The Chinese permanent seat on the Security Council was at that time held by Formosa, now known as Taiwan, despite having lost the civil war to the communists. The People’s Republic of China claimed to be the rightful occupants but were blocked by the US and her allies. Irish government policy, up to then, supported the American position. So when Aiken voted against the US there was uproar at home in the Dáil but also in America, particularly with the Catholic Church.
The range and level of contact between Ireland and the USSR up to its disintegration remains fascinating
The author describes this whole saga well and particularly how the Irish and Soviet diplomats interacted on this and other issues. Frank Aiken spent a lot of time at the UN. With that time, he ultimately persuaded the Soviets and the Americans, along with their respective allies, to bring into international law the Nuclear Non-Proliferation Treaty. His efforts were publicly recognised. This is all well described in the book.
Diplomatic Relations between Ireland and the Soviet Union were agreed in the early 1970s with embassies being opened, first in Dublin and then in Moscow. Garret FitzGerald was at the ceremonies in Russia and strengthened relations with the Soviet Union now that Ireland was a member of the EEC. Edward Brennan was Ireland’s first ambassador in Moscow. As such, he was involved in the regular political co-ordination meetings of the EEC ambassadors. This was a new political experience for Ireland. Brennan’s political reports were an important source of information to the Irish Government now that Ireland was developing and deepening its relationship with the rest of the member states of the EEC.
The second part of the book is very different from the first, but just as interesting. It deals directly with Irish people and Irish organisations who had contacts with the Soviet Union. This relationship had various formats, starting with formal organisation, The Irish Friends of the Soviet Union, 1928 to 1937, the Irish-USSR Society 1945 to 1966, The Soviet Friendship Societies of Northern Ireland, 1945 to 1966. The final organisation was known as the Irish-USSR Society, 1966-1992. This whole history, for younger readers in particular, will be a revaluation.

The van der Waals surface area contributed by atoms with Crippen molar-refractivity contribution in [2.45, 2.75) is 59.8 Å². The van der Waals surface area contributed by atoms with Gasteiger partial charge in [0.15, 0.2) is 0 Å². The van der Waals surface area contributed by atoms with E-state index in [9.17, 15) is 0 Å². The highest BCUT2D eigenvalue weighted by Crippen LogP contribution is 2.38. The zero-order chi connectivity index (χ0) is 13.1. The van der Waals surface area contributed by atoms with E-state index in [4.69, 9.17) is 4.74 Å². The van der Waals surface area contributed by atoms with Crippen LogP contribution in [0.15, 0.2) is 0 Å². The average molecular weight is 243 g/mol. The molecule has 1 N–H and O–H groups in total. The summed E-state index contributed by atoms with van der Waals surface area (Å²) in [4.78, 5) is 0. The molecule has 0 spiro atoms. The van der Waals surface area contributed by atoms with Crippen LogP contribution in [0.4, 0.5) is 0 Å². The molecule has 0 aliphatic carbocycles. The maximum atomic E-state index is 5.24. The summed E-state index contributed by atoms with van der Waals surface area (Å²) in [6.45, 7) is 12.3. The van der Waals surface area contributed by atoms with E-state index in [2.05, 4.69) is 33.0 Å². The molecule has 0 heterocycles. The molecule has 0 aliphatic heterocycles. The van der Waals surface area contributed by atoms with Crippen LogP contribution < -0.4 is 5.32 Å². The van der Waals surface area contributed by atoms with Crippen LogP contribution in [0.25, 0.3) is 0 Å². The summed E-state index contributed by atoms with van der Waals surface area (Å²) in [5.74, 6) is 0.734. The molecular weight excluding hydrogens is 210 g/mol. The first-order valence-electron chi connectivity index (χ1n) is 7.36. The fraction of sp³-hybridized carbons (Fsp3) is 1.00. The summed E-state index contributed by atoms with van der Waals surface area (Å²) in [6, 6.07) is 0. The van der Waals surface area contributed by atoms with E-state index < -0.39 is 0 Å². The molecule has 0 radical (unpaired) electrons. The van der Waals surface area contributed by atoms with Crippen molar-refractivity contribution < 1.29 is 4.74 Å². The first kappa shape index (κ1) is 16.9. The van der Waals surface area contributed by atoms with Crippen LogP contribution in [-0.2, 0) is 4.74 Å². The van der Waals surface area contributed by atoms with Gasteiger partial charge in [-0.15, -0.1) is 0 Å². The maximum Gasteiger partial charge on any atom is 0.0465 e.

During the period before the second World War and the Cold War, anti-communism in Ireland, fuelled by the Catholic Church, was extremely strong and powerful. One example, which is well covered in the book, described the experience of seven independent Irishmen who made a three-week tour of the USSR in 1955, assisted by the Soviet Friendship Society in Ireland. Their visit, which was made public at the time, caused uproar across the country. The description of the visitors’ experience in the USSR and subsequent controversy, are, in today’s context most interesting, if not even comical. One member of the group, Jim Plunkett, the author of Strumpet City, the novel about the 1913 Dublin Lock-Out, was asked by one journalist how much had he learned from his visit to the USSR he replied: “Not much, but I learned a hell of a lot about Ireland!”
Communism in Ireland, in its various forms, both in the Republic and in Northern Ireland, was never really a strong political force, as the book reveals. But its story, as set out and told in this book, remains fascinating. An aspect of all of this will be for many readers the range and level of contact, over many years, between Ireland and the USSR up to its disintegration.
This very readable book by Michael Quinn (no relation) contains interesting revelations which are unique and so of real interest to the curious. It started out life as a PhD thesis in NUI Maynooth and is full of detailed research, complete with references to multiple sources and with appendices and a bibliography. Not many PhD theses convert into a good historical read. This one most certainly has done so.
Ruairí Quinn is a former leader of the Labour Party